Baz Ashmawy reveals he learned of father’s death six months after he passed away

Pic: VIP Ireland

Baz Ashmawy has revealed he only learned of his father’s death, six months after it happened.

His parents, Nancy and Mohammed Ussri Ismaill, broke up when he was a child, but Baz hoped to work on their relationship in his teenage years.

“Me and my dad had this staggered back and forth relationship where I lived with him when I was 15 after my granddad died. I went to Cairo and I lived with him in Cairo for a few years,” he said.

Pic: Brian McEvoy

“We became like mates, he was very funny and he made me laugh a lot and I made him laugh a lot but there were certain things that I couldn’t get over. I asked very direct questions like, ‘Why would you leave and why would you do this?’”

Speaking to Brian Dowling on his podcast, Death Becomes Him, he added,”By the time I was 18/19 I was in Cairo and we had a massive fight, I think I was 20 actually, and we had a huge fight, like massive.

“I decided, ‘F**k it, I’m done with him’, and I was living in Sydney and then I moved to London. And then he died and I found out when I was 21.”

Baz reveals he was furious that it took almost half a year for him to learn of his dad’s death.

“I was angry, I was angry more than anything else. He had passed away six months previously before I found out,” he said.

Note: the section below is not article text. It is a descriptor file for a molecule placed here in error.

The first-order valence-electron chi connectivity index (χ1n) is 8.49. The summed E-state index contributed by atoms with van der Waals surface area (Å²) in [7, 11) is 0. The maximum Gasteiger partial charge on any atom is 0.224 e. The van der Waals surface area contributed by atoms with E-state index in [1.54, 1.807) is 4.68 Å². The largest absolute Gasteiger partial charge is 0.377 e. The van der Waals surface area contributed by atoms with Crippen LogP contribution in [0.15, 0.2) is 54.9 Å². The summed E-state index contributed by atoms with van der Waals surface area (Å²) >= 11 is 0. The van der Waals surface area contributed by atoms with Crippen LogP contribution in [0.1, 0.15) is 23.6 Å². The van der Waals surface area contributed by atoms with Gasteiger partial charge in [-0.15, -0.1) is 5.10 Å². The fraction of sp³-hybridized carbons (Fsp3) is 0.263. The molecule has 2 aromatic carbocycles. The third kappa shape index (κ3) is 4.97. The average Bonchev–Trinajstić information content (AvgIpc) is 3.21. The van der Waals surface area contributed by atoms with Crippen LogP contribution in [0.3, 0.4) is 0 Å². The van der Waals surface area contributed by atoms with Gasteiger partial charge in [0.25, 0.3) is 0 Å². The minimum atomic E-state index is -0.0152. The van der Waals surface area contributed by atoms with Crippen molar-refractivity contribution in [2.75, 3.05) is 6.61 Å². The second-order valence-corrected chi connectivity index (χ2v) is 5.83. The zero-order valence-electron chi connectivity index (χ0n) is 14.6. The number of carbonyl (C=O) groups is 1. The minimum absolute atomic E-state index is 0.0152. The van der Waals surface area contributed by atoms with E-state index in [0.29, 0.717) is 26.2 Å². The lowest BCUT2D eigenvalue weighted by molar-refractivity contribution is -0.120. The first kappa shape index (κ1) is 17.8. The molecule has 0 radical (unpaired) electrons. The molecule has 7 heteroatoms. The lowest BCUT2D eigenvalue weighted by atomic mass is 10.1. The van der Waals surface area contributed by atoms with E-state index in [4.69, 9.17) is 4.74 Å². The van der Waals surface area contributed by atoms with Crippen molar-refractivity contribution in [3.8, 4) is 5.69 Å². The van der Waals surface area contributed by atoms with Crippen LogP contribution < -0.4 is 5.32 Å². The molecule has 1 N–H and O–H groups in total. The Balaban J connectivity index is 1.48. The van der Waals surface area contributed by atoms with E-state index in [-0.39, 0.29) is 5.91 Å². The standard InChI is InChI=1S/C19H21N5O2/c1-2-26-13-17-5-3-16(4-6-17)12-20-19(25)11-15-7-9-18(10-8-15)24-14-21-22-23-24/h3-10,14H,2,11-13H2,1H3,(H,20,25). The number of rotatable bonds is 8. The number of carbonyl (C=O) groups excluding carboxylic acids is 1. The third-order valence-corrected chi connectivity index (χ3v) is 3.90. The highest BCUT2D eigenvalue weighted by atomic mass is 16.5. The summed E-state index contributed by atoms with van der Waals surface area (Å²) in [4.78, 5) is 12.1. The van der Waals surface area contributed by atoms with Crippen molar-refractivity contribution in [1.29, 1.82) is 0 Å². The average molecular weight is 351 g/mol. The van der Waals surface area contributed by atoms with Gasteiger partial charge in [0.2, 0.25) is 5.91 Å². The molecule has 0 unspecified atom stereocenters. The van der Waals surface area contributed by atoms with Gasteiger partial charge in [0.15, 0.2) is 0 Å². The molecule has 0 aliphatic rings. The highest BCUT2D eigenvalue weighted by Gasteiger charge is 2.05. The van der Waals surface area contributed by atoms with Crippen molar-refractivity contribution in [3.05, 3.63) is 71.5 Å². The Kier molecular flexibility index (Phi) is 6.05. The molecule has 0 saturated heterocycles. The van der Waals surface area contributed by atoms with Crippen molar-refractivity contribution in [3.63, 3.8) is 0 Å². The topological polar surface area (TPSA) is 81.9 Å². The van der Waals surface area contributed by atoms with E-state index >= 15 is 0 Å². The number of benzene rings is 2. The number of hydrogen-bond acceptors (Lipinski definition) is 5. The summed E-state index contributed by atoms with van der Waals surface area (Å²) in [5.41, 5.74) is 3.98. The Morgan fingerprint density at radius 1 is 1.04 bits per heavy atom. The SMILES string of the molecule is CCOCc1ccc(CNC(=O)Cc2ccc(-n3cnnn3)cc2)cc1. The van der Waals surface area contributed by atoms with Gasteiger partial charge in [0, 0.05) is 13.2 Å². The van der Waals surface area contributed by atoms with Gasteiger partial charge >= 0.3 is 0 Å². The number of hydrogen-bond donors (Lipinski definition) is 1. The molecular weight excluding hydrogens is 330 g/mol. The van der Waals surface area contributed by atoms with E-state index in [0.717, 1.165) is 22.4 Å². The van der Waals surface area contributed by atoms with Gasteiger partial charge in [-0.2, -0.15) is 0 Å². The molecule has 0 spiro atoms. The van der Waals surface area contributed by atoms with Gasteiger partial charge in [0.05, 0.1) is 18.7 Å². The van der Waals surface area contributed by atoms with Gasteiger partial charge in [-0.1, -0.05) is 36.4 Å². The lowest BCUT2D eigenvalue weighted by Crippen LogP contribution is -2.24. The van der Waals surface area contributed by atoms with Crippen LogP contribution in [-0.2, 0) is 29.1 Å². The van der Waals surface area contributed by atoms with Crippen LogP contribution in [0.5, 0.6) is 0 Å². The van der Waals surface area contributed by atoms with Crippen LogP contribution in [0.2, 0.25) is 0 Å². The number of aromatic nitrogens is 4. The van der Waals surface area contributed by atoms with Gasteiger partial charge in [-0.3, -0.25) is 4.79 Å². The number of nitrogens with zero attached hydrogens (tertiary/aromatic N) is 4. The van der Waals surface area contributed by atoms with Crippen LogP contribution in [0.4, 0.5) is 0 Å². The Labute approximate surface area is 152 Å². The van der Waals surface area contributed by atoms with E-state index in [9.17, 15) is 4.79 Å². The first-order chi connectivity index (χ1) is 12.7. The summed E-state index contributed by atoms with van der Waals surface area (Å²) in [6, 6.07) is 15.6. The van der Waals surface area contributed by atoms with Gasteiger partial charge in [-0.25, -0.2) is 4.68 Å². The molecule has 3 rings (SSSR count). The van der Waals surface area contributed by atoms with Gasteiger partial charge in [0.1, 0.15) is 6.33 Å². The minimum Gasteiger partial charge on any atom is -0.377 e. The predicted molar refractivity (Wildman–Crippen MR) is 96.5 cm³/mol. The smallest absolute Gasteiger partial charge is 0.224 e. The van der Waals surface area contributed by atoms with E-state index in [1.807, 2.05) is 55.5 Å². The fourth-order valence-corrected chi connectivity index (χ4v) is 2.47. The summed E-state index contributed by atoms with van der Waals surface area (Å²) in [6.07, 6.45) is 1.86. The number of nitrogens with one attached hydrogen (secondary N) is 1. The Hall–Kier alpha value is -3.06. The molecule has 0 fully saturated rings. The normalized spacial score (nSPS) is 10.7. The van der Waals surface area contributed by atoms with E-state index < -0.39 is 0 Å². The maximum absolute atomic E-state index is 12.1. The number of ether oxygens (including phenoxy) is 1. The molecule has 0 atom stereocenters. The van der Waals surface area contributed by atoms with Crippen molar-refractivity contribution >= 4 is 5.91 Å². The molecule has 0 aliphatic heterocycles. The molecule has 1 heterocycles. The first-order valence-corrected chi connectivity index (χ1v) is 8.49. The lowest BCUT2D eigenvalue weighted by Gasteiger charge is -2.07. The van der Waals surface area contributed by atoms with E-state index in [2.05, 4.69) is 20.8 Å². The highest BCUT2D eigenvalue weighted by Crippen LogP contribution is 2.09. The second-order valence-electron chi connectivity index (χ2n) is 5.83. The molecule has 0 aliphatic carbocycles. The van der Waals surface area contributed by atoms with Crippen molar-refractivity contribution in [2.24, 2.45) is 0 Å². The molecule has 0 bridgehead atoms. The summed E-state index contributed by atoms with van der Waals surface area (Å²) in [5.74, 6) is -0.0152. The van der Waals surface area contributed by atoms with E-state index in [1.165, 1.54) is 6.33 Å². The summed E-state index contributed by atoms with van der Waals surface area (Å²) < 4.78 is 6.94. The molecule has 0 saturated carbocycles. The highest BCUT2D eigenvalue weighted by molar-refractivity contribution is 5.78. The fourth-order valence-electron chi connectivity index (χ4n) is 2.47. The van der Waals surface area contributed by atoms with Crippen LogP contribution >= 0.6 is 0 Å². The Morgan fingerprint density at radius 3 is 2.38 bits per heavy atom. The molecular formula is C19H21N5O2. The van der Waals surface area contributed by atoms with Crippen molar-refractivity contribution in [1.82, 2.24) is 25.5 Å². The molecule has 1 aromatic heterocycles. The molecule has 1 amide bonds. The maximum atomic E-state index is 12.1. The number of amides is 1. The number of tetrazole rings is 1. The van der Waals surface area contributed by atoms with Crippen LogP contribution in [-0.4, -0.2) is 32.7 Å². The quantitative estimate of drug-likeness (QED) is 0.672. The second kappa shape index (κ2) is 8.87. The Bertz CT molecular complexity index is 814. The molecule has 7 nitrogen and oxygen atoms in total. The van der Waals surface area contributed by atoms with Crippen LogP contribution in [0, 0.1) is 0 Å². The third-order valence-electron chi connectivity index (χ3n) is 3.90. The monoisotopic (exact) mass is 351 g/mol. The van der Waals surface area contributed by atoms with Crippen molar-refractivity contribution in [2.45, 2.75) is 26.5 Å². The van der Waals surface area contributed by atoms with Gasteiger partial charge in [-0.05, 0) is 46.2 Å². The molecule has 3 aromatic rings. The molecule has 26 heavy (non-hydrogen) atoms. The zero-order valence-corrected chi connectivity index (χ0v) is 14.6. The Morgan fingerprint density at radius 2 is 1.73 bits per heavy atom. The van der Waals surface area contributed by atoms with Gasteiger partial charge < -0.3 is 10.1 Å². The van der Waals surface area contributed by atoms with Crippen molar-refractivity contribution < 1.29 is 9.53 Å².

Pic: VIP Ireland

“In Islam, they bury very fast and someone was in charge of tracking me down and of course, I was globally all over the place.

“So by the time I got to Cairo I was raging and people were very solemn. They have this thing in Islam where you don’t talk bad of the dead and I was like, ‘Well you can f*****g forget that I’m ready here to straighten s**t out.”

He continued, “I think I was so angry because I wanted to have a fight with him. I wanted to have it out with him and I never got to, and with that I did love him quite a lot and I suppose I felt robbed of that.

“And that’s the thing you have to remember when someone goes it’s that all the things you wanted to say – all the things you wanted to ask, those conversations that you needed to have – they’re just gone and you’re desperately trying to get stories from other people and piece things together yourself. It took me a long time to come to terms with all that.”


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